In 2006, the late Joe Melli, then-Chair of the Senior Lawyers Section, and Josh Kindkeppel, then Chair of the New Lawyers Section, joined forces to create the Dane County Mentorship Program. The Mentorship Program launched a pilot program in the fall of 2007 matching 10 mentees with 10 mentors. The Program was a success and was expanded in subsequent years. The concept of the Program is simple: match new attorneys with seasoned veterans based on an area of practice/interest. The Program strives to establish meaningful relationships between mentors and mentees and to encourage a greater appreciation for the law and the importance of civility in everyday legal practice. Attorneys in their first 5 years of practice qualify to participate as mentees. Practicing attorneys with more than 10 years of practice qualify to participate as mentors.
Mentees provide the Program with their area(s) of practice/interest and the Program seeks out and matches them with mentors with the same areas of practice/interest.The program year runs from September through June, and a minimum of one meeting a month between mentors and mentees is required. It is suggested that mentors invite the mentee to depositions, hearings, bar meetings and trials to enhance the opportunity of the mentee to observe the reality of the practice of law in Dane County. Additionally, the Program hosts an orientation and social hour at the start of the program year and three luncheons throughout the rest of the program year for all the mentees and mentors.
The luncheons feature a speaker on a topic of interest for CLE credit, and lunch is provided by the DCBA. Among the matters to be discussed between mentors and mentees are ethics, professionalism, legal etiquette, civility, relationships with clients and other attorneys, the judiciary and the public, professional work habits, organizational skills and practice management, economics of practicing law, and responsibility and opportunities for pro bono work, bar activities, and community service.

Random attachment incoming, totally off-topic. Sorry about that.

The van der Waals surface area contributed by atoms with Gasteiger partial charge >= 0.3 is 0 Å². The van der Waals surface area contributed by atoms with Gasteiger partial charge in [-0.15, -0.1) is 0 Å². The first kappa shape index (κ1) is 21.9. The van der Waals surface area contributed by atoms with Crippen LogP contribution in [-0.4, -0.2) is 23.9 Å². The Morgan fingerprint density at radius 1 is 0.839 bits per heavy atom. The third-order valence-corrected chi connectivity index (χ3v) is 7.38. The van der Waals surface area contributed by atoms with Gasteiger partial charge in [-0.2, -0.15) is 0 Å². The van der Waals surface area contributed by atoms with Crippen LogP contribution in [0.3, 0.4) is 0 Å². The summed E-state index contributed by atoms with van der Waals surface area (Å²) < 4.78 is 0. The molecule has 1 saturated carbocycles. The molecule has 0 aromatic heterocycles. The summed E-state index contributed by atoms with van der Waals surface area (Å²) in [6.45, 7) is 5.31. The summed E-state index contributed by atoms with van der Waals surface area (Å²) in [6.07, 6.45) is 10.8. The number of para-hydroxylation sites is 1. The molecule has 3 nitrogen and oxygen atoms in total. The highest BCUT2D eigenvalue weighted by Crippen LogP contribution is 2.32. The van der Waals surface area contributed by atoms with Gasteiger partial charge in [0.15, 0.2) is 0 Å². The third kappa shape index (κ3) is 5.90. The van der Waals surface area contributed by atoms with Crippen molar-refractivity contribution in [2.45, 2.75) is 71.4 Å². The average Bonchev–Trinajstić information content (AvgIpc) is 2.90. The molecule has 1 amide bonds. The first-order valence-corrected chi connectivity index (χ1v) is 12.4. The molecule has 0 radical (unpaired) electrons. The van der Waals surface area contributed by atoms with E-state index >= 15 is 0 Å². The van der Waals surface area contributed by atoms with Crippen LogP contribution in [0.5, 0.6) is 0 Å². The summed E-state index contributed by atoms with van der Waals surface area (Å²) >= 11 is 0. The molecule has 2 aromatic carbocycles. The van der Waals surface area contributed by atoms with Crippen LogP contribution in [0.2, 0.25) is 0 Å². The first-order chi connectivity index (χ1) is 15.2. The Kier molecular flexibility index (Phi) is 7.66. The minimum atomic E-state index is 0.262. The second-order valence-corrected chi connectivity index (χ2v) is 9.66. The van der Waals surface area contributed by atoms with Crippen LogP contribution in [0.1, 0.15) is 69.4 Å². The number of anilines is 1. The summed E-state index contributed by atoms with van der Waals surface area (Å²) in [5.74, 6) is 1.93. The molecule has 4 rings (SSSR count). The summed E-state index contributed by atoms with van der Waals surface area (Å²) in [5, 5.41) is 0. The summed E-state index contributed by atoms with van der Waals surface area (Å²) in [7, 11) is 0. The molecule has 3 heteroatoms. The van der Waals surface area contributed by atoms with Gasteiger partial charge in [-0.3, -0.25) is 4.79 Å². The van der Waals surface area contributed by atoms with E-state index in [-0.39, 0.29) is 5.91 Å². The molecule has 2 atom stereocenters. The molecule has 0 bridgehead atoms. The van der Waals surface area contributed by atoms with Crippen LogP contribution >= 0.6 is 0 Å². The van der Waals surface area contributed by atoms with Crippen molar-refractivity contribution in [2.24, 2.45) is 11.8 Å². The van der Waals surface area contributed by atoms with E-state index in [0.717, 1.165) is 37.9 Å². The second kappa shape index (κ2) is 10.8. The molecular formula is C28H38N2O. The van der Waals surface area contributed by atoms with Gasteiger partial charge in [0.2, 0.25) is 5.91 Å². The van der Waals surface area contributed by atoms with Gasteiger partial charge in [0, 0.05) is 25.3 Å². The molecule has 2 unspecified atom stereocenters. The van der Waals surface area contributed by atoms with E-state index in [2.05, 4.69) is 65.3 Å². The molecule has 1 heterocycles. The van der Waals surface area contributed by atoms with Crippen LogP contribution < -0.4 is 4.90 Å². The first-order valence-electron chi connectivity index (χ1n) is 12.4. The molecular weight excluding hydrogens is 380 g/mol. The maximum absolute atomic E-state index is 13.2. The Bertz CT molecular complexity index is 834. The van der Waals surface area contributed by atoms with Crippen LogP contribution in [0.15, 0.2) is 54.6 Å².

The mentoring relationship is to foster the development of the mentee's practical skills, increase his or her knowledge of legal customs and create a sense of pride and integrity. The mentoring relationship should improve legal ability and professional judgment and should impart the use of best practices and highest ideals in the practice of law.
A successful relationship of any kind requires both parties to want the relationship to work. This is especially true in a mentoring situation where mentor and mentee can develop a satisfactory association where both are committed to meeting their responsibilities. By allowing each other the freedom to openly discuss and work on professional issues, without censure and on a regular basis, the mentee and mentor are well on their way to an enjoyable, stimulating and rewarding experience. For additional information, contact one of the following:
Jack Sweeney, Section Co-Chair
Wisconsin Department of Justice